“This is an important and interesting topic because our world is shrinking,” Lupi told Medscape Medical News. “Even in countries that don’t have bleaching as a common situation, we now have patients who are migrating from one part [of the world] to another, so bleaching is something that can knock on your door and you need to be prepared.”

Misuse Leads to Complications

The issue is pertinent to dermatologists because skin bleaching is associated with a wide range of complications. Take, for example, topical steroids, which is the most common products used for bleaching, said Faye in his talk. 

“Clobetasol can suppress the hypothalamic-pituitary-adrenal (HPA) function,” he said, referring to the body’s main stress response system. “It can also foster skin infection, including bacterial, fungal, viral, and parasitic infection.”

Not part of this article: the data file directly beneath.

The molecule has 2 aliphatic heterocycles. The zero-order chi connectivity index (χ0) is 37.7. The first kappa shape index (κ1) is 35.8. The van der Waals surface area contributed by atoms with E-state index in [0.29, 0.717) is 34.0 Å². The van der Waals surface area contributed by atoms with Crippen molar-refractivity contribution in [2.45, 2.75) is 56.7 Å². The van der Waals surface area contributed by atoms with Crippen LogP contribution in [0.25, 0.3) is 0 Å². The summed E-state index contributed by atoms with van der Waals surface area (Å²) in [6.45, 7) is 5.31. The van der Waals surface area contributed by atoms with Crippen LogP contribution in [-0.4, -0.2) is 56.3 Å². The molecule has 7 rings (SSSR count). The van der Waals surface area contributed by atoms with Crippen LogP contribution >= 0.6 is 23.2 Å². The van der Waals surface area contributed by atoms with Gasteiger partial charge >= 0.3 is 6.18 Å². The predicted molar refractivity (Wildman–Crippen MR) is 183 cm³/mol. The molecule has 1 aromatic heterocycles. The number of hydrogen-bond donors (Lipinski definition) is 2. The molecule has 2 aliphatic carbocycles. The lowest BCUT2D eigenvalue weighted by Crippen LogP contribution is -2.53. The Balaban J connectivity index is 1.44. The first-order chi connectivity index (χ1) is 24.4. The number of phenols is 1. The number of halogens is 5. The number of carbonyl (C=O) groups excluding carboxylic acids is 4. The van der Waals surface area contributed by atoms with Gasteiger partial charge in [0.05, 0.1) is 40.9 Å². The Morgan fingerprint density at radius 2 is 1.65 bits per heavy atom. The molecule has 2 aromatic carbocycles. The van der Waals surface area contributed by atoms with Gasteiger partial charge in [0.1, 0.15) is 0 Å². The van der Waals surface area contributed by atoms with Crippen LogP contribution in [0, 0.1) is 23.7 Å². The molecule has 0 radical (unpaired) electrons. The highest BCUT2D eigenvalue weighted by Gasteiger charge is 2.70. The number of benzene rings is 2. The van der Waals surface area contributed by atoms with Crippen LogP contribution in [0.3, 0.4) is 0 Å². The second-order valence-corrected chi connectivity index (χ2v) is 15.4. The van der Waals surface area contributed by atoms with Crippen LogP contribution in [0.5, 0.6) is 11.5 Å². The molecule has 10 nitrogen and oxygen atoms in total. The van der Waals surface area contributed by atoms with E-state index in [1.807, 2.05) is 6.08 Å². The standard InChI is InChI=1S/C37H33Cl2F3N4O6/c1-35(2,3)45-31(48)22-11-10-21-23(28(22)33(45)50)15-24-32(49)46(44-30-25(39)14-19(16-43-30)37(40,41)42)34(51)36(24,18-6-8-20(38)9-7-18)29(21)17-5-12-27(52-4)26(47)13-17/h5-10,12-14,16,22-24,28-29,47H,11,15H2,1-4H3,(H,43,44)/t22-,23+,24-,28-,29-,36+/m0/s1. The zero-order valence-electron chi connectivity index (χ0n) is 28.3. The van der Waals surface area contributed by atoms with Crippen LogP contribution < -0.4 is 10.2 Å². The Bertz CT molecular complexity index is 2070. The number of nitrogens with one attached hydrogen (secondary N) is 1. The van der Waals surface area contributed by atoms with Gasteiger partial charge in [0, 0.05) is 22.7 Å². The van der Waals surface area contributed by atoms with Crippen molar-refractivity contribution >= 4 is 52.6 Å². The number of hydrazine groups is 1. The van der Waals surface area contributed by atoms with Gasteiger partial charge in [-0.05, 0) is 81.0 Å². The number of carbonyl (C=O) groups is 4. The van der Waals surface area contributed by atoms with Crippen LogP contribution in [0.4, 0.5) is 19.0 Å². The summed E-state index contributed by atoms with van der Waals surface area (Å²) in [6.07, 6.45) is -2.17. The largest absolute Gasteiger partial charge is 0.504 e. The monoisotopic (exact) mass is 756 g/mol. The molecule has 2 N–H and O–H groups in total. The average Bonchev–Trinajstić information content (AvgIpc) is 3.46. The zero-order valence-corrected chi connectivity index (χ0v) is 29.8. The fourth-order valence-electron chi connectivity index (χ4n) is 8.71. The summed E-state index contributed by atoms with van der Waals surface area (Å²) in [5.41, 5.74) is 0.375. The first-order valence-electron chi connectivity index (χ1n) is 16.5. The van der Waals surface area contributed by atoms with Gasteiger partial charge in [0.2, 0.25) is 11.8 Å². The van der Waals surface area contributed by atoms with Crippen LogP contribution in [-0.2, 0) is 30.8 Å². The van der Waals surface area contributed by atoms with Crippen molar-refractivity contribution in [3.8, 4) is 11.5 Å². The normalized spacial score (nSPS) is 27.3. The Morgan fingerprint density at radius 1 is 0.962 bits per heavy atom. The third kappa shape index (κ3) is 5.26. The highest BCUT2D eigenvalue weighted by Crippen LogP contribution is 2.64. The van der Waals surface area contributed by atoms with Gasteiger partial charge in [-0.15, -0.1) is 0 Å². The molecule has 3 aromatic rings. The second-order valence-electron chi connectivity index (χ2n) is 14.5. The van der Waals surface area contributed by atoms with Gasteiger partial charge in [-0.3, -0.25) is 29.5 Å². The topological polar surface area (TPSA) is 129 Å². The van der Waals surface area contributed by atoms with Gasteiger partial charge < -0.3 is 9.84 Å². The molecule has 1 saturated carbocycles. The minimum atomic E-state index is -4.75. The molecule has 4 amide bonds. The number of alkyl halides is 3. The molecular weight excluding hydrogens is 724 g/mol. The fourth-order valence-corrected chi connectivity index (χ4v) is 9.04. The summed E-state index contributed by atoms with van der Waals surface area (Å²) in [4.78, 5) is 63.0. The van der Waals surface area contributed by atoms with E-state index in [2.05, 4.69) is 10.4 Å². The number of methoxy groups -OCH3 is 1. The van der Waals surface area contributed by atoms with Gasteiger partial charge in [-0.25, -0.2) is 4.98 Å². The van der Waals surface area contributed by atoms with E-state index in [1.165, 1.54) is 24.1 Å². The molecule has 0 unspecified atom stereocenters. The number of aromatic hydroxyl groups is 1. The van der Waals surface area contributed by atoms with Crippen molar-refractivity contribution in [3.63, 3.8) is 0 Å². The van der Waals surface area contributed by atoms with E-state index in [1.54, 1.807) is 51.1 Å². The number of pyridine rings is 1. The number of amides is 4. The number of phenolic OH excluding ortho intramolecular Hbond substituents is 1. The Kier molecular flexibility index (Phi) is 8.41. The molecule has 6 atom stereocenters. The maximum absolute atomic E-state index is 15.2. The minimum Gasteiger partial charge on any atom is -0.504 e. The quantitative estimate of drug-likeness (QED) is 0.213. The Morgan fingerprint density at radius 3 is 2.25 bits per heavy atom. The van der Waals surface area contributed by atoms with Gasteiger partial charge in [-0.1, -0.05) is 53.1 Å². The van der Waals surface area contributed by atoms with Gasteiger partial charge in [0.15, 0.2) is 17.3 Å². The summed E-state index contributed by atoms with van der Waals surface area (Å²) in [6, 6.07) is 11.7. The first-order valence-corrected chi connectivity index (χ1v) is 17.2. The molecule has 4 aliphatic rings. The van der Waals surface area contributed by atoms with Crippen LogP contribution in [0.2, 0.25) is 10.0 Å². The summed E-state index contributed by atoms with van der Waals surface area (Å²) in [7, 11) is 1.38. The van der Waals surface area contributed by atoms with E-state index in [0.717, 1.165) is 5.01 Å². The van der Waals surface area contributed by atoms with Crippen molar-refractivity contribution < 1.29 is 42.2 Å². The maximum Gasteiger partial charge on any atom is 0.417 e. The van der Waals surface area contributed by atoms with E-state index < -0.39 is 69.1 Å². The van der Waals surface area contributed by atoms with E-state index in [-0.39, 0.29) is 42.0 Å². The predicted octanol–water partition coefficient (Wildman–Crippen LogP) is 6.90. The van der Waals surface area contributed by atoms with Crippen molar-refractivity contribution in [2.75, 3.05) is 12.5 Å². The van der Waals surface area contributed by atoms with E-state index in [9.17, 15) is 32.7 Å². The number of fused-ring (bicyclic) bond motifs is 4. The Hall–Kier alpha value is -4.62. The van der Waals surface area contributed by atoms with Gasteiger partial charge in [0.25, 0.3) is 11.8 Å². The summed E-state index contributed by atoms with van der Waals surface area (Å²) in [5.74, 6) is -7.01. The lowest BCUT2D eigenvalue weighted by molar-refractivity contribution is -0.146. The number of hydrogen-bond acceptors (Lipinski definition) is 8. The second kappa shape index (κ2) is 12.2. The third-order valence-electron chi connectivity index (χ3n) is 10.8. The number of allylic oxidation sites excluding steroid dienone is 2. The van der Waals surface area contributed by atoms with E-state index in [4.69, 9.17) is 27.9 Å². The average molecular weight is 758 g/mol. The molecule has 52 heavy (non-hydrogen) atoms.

In addition, topical steroids that are misused as skin lighteners have been reported to cause stretch marks, skin atrophy, inflammatory acne, and even metabolic disorders such as diabetes and hypertension, said Faye.

To further his point, he cited a 2021 prospective case-control study conducted across five sub-Saharan countries, which found that the use of “voluntary cosmetic depigmentation” significantly increased a person’s risk for necrotizing fasciitis of the lower limbs (odds ratio [OR], 2.29; 95% CI, 1.19-3.73; P = .0226).

Similarly, mercury, another substance found in products commonly used to bleach skin, has been associated with problems ranging from rashes to renal toxicity. And because it’s so incredibly harmful, mercury is also known to cause neurologic abnormalities. 

Apart from causing certain conditions, prolonged use of skin-lightening products can change the way existing diseases present themselves as well as their severity, added Faye. 

An Increased Risk

But what about skin bleaching’s link with cancer? “Skin cancer on Black skin is uncommon, yet it occurs in skin-bleaching women,” said Faye.

“Since 2000, we have had some cases of skin cancer associated with skin bleaching,” he continued, adding that squamous cell carcinoma (SCC) is the most frequent type of cancer observed.